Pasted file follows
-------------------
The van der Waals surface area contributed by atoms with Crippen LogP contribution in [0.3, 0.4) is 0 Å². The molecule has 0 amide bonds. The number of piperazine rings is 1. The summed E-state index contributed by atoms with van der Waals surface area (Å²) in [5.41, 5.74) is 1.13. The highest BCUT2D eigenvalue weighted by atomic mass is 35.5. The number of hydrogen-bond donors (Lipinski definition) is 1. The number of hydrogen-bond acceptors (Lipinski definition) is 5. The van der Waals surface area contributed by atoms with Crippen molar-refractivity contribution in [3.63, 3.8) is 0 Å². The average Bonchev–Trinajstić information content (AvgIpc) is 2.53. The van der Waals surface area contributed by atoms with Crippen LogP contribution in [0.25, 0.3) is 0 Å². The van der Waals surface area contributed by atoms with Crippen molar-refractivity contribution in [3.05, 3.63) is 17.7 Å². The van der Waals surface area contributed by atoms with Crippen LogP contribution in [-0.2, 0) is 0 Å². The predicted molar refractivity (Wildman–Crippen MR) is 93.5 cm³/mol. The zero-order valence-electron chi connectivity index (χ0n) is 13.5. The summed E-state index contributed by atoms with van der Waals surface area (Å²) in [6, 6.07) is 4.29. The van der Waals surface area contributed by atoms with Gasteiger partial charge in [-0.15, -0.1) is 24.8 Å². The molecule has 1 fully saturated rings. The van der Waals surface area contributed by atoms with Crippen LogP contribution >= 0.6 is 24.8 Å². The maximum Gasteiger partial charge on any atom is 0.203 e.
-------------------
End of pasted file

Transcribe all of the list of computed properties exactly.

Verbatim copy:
The van der Waals surface area contributed by atoms with Crippen LogP contribution in [0.3, 0.4) is 0 Å². The molecule has 0 amide bonds. The number of piperazine rings is 1. The summed E-state index contributed by atoms with van der Waals surface area (Å²) in [5.41, 5.74) is 1.13. The highest BCUT2D eigenvalue weighted by atomic mass is 35.5. The number of hydrogen-bond donors (Lipinski definition) is 1. The number of hydrogen-bond acceptors (Lipinski definition) is 5. The van der Waals surface area contributed by atoms with Crippen molar-refractivity contribution in [3.63, 3.8) is 0 Å². The average Bonchev–Trinajstić information content (AvgIpc) is 2.53. The van der Waals surface area contributed by atoms with Crippen LogP contribution in [0.25, 0.3) is 0 Å². The van der Waals surface area contributed by atoms with Crippen molar-refractivity contribution in [3.05, 3.63) is 17.7 Å². The van der Waals surface area contributed by atoms with Crippen LogP contribution in [-0.2, 0) is 0 Å². The predicted molar refractivity (Wildman–Crippen MR) is 93.5 cm³/mol. The zero-order valence-electron chi connectivity index (χ0n) is 13.5. The summed E-state index contributed by atoms with van der Waals surface area (Å²) in [6, 6.07) is 4.29. The van der Waals surface area contributed by atoms with Gasteiger partial charge in [-0.15, -0.1) is 24.8 Å². The molecule has 1 fully saturated rings. The van der Waals surface area contributed by atoms with Crippen LogP contribution >= 0.6 is 24.8 Å². The maximum Gasteiger partial charge on any atom is 0.203 e.